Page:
News And Politics

Funding problems force shut-down of local tech center

May 25, 2012, 7:57 a.m.

A sign posted to the window of CDTechLink announces its May 25 closure. (Credit: José Martinez/OnCentral)


The end of a digital era is nigh in South Los Angeles – at the corner of Central Avenue and 42nd Street, to be specific.

Friday marks the last day of services for the CDTechLink Center, a technological initiative that for nearly nine years provided Vernon Central residents with computer and Internet access and training.

The center fell under the auspices of CDTech, a nonprofit community economic development organization. In Vernon Central (roughly the 90011 zip code), computer and Internet access aren't a given, said Kristine Williams, CDTech's vice president for strategic initiatives.

"High-speed Internet access [in the area] is limited – it's on and off," she explained. "People who are stressed economically might be able to have service for a bit of the time, but that may be something that has to go as funds become tighter."

In 2007, CDTech received a grant, which it used to work toward a goal of getting 10 percent of Vernon Central's approximately 20,000 households connected and able to use technology. The organization ended up surpassing that, reaching about 16 percent.

"Generally, we just found a very large portion of the population who had very, very beginner-type skills," Williams said.

That led to a massive outreach campaign to try and bring more people up to speed with the ever-changing tide of technology. They found that kids could do things like turn a computer on and open up their games – but didn't know how to open files. Their parents were often even less knowledgeable.

Tech knowledge in the area "is still spotty and can be inconsistent without support," said Williams. "The need for access to broadband services is still great."

CDTechLink provides that access on the cheap – memberships cost a mere $5 per year, and a one-time use fee is $1. Folks who are in training programs get free access.

"The idea was if you bring capacity into a community, the community will take it wherever they want," said Williams.

A presence beyond the mere technological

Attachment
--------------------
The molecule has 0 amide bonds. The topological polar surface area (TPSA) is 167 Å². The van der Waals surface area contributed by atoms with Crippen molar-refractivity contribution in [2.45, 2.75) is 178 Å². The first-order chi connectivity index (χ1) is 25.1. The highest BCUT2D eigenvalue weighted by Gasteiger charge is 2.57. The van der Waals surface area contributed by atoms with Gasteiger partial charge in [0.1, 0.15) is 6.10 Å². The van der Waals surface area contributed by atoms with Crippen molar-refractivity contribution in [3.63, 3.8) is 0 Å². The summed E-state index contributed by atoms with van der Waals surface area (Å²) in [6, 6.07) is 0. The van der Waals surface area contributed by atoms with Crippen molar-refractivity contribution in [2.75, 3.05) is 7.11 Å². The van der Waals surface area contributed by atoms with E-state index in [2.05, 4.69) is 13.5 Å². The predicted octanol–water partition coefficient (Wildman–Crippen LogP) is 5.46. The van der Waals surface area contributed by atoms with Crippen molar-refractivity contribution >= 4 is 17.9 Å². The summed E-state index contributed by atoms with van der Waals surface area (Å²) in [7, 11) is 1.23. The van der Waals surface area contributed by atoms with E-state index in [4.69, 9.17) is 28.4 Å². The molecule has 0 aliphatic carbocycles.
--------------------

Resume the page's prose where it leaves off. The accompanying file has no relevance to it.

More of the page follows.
The community certainly took advantage of the capacity Williams was talking about.

Patty Celidon, the center's technology and training director, manages the computer lab and organizes, plans and implements CDTechLink's training programs.

"This is a neglected community," said Celidon. "People don't have the advantage like we probably do of carrying a mobile phone or having a computer with Internet, so the need has been to be connected. Besides all the social service programs they need in their lives, what this program did for the community was provide an open-access computer lab."

That sets it apart from other computer labs in the area, which cost money or are members-only. There are the libraries, but they only have so many computers and come with more limitations and less training. CDTechLink was open to all.

At CDTechLink, from 11 a.m. to 5 p.m., Celidon said, people would come in and build their resumé, apply to jobs and do research for their homework. Since many of the area's residents don't have credit cards, they'd bring cash to Celidon, who would help them find a computer and then charge it to her credit card. At one point, the center had a program that would provide qualifying residents with free Internet access at home through AT&T.

And a lot of times, it was the little things.

"People will come in and are so happy that they obtain an email, that they can have an email conversation with relatives in a different country," she said. "We teach them about Skype. People can see face-to-face now."

Celidon got her bachelor's degree in electrical engineering and, upon graduating, moved to San Diego to start a job with her new degree. Within six months, she'd quit, moved back to L.A. and began working toward her Master's in teaching. She wanted to work in a computer lab, and shortly after getting her second degree, started at CDTechLink.

"I'm going onto my seventh year," she said. "When I started, there was no programming. And I saw it grow. We created classes, opened it up to the public. The relationship with the community is great."

Which is why the center's services so often went beyond the technological – people would bring in letters or bills and ask one of the staff members or volunteers at CDTechLink to translate them. Celidon recalled looking over one patron's phone bill and seeing tons of unnecessary charges, then helping the person get rid of those charges.

"They were just so grateful," said Celidon, smiling. "Spending all these years here has made this my second home."

Which is why it's going to be so difficult for Celidon, and many others, to see it go.

The shutting down of CDTechLink

Benjamin Torres, president and CEO of CDTech, is frank about why CDTechLink is closing its doors.

"The sad situation is that the focus on the digital divide appears to have been a trend," he said. "Unfortunately, the agenda of development is many times not driven by the needs of the community but by where funders want to invest their money."

In other words, having a technology center that trains people in and provides access to computers and technology is "not something people are interested in". "People," in this case, meaning "funders."